Come June 23rd, 2009, Microsoft will open up codename Morro, its upcoming free security solution designed to replace Windows Live OneCare 2.0, to the public. The Redmond company offered official confirmation that codename Morro had been rebranded as Microsoft Security Essentials, and that the first Beta for version 1.0 was ready to debut next week. Access to Microsoft Security Essentials 1.0 Beta will be granted to testers in the United States, Brazil and Israel, the software giant informed. The information provided by Microsoft comes after screenshots of Morro made it into the wild, followed by the actual bits, leaked a couple of days ago.
“The Microsoft Security Essentials Beta will be made publicly available in Brazil, Israel and the U.S. starting June 23 at about 9am PDT from www.microsoft.com/security_essentials, and general availability is scheduled for later this calendar year,” a Microsoft spokesman told pctipsbox. More »
The Microsoft acquisition Sysinternals that is famous for their useful Windows utilities has a new site up that allows you to easily access any of their utilities for free over the internet in your command prompt. This allows you to run any of their utilities without first downloading it to your computer. Just open an administrative level command prompt and type in:
For example if you want to run Autoruns (a great program to see what starts up automatically) type \\live.sysinternals.com\tools\autoruns.exe and hit Enter.
Every Sysinternals utility is available for “live” use. More »
A new boot record rootkit in the wild has the potential to bring Windows Vista down to its knees. Despite having applauded Windows Vista throughout 2007 as the most secure Windows operating system on the market, the latest Microsoft client still has some problems involving write-access to raw disk sectors. In this context, in early January 2008, GMER revealed that at the end of 2007 a new stealth MBR rootkit was detected in the wild, which could compromise Windows Vista.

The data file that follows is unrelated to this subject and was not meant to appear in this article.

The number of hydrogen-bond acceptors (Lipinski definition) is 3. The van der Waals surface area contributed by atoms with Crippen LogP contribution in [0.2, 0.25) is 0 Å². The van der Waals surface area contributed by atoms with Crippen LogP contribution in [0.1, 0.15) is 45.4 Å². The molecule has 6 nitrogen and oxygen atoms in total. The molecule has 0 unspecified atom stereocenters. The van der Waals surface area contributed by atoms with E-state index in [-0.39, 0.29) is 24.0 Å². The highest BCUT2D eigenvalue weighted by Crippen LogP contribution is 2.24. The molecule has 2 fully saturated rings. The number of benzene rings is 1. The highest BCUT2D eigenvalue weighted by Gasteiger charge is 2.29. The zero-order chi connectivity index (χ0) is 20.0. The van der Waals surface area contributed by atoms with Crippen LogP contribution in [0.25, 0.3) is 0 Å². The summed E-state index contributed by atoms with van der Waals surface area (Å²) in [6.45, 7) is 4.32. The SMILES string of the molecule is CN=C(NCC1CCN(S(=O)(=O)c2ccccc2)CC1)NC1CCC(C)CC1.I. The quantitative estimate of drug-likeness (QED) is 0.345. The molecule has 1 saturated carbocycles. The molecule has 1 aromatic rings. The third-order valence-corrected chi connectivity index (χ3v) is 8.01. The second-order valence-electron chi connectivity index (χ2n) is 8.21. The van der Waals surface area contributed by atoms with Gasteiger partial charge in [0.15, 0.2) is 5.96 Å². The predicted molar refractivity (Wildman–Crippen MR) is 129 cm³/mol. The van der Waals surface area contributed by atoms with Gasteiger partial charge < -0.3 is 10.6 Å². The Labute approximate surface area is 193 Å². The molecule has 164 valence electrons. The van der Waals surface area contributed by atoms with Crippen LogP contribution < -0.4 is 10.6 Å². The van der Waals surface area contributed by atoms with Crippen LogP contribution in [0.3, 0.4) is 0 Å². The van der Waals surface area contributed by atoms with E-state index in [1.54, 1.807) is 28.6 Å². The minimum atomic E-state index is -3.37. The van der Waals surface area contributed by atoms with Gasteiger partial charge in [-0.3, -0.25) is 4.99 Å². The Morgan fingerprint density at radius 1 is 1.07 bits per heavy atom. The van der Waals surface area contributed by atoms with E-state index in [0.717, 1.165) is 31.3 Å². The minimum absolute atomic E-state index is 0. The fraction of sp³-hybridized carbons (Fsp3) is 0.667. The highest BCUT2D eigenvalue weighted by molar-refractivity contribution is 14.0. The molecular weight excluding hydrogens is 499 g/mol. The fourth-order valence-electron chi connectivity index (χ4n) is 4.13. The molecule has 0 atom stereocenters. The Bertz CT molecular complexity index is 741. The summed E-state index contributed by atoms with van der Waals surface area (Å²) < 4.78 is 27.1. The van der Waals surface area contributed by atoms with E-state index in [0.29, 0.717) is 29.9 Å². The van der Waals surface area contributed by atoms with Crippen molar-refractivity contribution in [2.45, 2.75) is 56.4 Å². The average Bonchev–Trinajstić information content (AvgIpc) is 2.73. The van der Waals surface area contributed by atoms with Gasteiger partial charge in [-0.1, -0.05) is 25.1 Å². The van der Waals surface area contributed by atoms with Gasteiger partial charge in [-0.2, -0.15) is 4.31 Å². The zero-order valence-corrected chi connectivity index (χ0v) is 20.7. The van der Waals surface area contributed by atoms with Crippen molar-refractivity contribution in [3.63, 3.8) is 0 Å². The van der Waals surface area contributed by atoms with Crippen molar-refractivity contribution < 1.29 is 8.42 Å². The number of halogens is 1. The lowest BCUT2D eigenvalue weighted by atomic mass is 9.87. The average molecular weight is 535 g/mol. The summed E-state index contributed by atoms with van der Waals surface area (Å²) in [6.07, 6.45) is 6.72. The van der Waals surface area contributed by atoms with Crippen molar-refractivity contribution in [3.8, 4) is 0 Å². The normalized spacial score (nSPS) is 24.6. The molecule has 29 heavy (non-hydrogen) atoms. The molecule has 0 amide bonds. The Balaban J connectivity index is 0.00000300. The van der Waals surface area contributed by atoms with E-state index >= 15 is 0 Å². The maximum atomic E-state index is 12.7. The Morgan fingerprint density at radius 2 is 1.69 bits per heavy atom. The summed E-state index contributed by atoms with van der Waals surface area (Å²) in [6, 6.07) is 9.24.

“Unfortunately, all the Windows NT family (including VISTA) still have the same security flaw MBR can be modified from usermode. Nevertheless, MS blocked write-access to disk sectors from userland code on VISTA after the pagefile attack, however, the first sectors of disk are still unprotected”, the GMER member explained. “At the end of 2007 stealth MBR rootkit was discovered by MR Team members and it looks like this way of affecting NT systems could be more common in near future if MBR stays unprotected.” More »
MICROSOFT HAS BEEN QUAKING in its big, furry, Volish boots over virtualisation, if this betanews.com article is to be believed. Supposedly, after some virtualisation doo-dads were toyed with to stick an active rootkit to a beta Vista kernal, Microsoft got so worried that it contemplated giving Vista virtualisation the boot.
As you may well be aware, virtualisation functions were left out of the Vista home editions. Betanews decided to chase up the Vole on this, and extracted the following from a Volish spinster: “Virtualization is a fairly new technology, and one that we think is not yet mature enough from a security perspective for broad consumer adoption.” More »
If you are a regular visitor to these pages you should know all about the current epidemic of zombification. For those of you that missed it, this is when a PC is hijacked and used with other PCs to spread Spam and viruses. Some experts reckon that as much as 80 percent of Spam could be coming from zombie PCs, working together in so-called botnets.
Some of these infections, which often hide in downloaded software called a rootkit, are extremely devious and may not show up on a routine anti-virus scan, so how can you tell if you have been infected?
It is not easy but if you know your way around Windows a built-in utility called Netstat can help, by displaying all of the attempts to use your PC is network and Internet connections. To fire it up go to Run on the Start menu and type (without the quotes) and this opens a DOS-like window, at the flashing prompt type netstat (again no quotes and the list of connections. It probably mean much to you but check the list of IP addresses, as this is where the rootkit infection will show its hand. More »